Encouraging Symptomatic Patients to Get Tested for Respiratory Infections


Experts share their approach to encouraging patients with symptoms of respiratory infections to get tested and vaccinated, and how that helps to control the spread of sickness.

Tina Tan, MD: Kevin, in the urgent care outpatient setting, how do you convince individuals coming to you to get tested, and then if they haven’t been vaccinated, to get vaccinated against what we can vaccinate and protect them against?

Kevin Michael Reiter, MD, PA: That’s a great question. I don’t think there is a problem convincing people about testing. During various stages of the pandemic, testing was all people wanted. You saw the lines wrapped around the corner and down the block for testing. Once home testing became more available, we do from time to time see folks who say, “I did my home test. I know this is just my annual sinusitis. I need my antibiotics.” If they’ve done a home test and it’s negative, I’m OK with that as long as I educate them that they need to continue to do the home tests. As was mentioned previously, it’s a sequential thing. One home test was negative yesterday, but because it’s an antigen test and we know the sensitivity is not great, and we know it’s based on prevalence and pretest probability, doing repeated tests is important. In those situations, if I’m not really convinced it’s a bacterial infection as they are, I will encourage them to do a better test, to do a molecular test. Patients in general, consumers across the country, are on edge, so we try not to push. If someone doesn’t want to do a particular test and we think it’s appropriate, we can only lead a horse to water, but we can’t make it drink. I think we encourage those folks to do repeated antigen testing.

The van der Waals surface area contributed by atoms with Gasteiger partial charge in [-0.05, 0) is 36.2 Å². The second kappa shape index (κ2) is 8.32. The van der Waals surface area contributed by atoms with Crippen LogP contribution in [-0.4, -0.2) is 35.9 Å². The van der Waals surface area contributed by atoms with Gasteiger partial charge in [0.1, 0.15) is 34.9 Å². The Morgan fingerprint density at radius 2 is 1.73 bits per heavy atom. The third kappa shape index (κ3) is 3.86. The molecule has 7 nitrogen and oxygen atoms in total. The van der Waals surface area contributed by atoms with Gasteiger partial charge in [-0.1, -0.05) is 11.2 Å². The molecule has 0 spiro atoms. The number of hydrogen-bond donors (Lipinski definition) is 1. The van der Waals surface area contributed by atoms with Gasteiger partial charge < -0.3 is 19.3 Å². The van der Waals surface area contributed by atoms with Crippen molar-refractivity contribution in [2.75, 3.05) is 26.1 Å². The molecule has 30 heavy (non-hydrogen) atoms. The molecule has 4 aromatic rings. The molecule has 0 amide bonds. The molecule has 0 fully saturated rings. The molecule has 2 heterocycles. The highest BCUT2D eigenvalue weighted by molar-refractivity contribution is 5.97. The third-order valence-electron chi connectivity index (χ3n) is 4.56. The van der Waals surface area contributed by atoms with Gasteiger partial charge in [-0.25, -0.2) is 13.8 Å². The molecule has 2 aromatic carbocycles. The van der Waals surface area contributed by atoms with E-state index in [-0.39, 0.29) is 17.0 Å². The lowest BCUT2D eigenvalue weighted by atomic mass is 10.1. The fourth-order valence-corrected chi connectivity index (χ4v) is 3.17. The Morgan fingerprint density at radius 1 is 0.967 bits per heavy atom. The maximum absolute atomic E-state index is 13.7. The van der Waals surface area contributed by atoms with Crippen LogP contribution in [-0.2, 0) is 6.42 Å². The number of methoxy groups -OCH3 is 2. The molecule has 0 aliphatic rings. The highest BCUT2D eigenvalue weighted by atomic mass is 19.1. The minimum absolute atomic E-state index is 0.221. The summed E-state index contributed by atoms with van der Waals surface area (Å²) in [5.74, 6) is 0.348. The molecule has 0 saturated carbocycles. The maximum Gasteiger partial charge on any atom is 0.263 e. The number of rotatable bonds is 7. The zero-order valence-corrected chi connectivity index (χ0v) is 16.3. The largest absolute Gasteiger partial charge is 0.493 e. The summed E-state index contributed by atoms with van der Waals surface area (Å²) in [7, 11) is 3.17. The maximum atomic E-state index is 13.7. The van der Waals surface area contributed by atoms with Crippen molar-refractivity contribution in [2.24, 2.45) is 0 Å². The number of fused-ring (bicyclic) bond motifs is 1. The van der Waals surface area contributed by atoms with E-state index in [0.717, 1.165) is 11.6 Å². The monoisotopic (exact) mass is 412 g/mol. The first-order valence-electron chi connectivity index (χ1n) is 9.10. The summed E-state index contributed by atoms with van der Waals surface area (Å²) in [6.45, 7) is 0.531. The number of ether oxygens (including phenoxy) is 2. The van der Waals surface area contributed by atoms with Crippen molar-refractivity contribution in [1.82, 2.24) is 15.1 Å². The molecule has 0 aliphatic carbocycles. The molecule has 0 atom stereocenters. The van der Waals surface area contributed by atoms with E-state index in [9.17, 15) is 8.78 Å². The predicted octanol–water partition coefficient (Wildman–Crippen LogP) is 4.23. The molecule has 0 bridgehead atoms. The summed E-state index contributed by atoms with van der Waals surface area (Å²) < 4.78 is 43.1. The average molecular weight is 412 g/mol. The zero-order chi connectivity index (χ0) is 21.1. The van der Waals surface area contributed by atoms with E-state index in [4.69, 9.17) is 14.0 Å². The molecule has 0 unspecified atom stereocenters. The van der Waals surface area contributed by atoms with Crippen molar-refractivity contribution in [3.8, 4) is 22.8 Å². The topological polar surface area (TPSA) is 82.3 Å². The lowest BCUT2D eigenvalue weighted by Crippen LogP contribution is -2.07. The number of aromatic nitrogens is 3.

In terms of vaccinations, I think that’s really important because we’ve seen with the bivalent vaccine the percentage rates are abysmal for folks who have taken the bivalent vaccine, at least in my neck of the woods in patients I’m seeing. I think it’s really important for us. Usually, they come to us with COVID-19, and they say, “Man, I wish I would’ve gotten that vaccine.” Obviously, that’s an opportunity where education may not influence that individual, but it may influence their partner, or it may influence someone else in their home to go out and get vaccinated, which I think is extremely valuable. In terms of flu vaccinations, with the warnings that were given early in the season, I think there’s been a fair number of folks who have heeded the warnings and gotten the flu vaccines.

What I’ve learned in my practice is with the COVID-19 vaccines, patients somewhat learn that getting the vaccine doesn’t mean they’re not going to get the illness. It has taken time, but it’s a dampened down version. That knowledge is something I always preached to my flu vaccine patients, but it really never stuck. It was a really hard lesson. I think now with the COVID-19 vaccine lessons, it’s easier to explain to patients, this isn’t a get-out-of-flu-free card. This means your symptoms will be so mild that hopefully, I’m not going to see you again. If we do, there are options. I think there’s a lot of opportunity for us to discuss vaccinations with family members and then future vaccinations. If that person is in my office and they didn’t get the bivalent, and now they’re infected with COVID-19, they may be more likely 3, 6 months, or 1 year down the line to get the next booster when it becomes available.